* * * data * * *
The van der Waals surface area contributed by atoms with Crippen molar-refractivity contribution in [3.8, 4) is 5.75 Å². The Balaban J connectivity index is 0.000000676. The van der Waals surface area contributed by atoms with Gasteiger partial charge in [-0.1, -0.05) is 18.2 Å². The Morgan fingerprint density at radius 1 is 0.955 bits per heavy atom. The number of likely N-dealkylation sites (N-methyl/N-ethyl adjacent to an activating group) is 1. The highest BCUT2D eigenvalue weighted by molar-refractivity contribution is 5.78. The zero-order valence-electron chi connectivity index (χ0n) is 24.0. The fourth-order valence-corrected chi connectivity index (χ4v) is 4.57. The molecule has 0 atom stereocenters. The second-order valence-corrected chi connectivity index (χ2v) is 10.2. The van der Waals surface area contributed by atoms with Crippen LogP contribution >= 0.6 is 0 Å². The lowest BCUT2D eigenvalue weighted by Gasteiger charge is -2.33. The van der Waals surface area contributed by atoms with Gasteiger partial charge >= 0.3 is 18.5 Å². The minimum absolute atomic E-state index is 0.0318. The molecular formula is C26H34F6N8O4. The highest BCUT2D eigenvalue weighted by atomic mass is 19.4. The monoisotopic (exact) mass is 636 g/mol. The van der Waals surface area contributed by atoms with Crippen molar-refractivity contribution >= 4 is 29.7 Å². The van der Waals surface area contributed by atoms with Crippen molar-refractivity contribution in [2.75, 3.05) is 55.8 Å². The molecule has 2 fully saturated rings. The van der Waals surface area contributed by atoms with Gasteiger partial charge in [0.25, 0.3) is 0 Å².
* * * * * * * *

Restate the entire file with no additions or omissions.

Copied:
The van der Waals surface area contributed by atoms with Crippen molar-refractivity contribution in [3.8, 4) is 5.75 Å². The Balaban J connectivity index is 0.000000676. The van der Waals surface area contributed by atoms with Gasteiger partial charge in [-0.1, -0.05) is 18.2 Å². The Morgan fingerprint density at radius 1 is 0.955 bits per heavy atom. The number of likely N-dealkylation sites (N-methyl/N-ethyl adjacent to an activating group) is 1. The highest BCUT2D eigenvalue weighted by molar-refractivity contribution is 5.78. The zero-order valence-electron chi connectivity index (χ0n) is 24.0. The fourth-order valence-corrected chi connectivity index (χ4v) is 4.57. The molecule has 0 atom stereocenters. The second-order valence-corrected chi connectivity index (χ2v) is 10.2. The van der Waals surface area contributed by atoms with Crippen LogP contribution >= 0.6 is 0 Å². The lowest BCUT2D eigenvalue weighted by Gasteiger charge is -2.33. The van der Waals surface area contributed by atoms with Gasteiger partial charge >= 0.3 is 18.5 Å². The minimum absolute atomic E-state index is 0.0318. The molecular formula is C26H34F6N8O4. The highest BCUT2D eigenvalue weighted by atomic mass is 19.4. The monoisotopic (exact) mass is 636 g/mol. The van der Waals surface area contributed by atoms with Crippen molar-refractivity contribution >= 4 is 29.7 Å². The van der Waals surface area contributed by atoms with Crippen molar-refractivity contribution in [2.75, 3.05) is 55.8 Å². The molecule has 2 fully saturated rings. The van der Waals surface area contributed by atoms with Gasteiger partial charge in [0.25, 0.3) is 0 Å².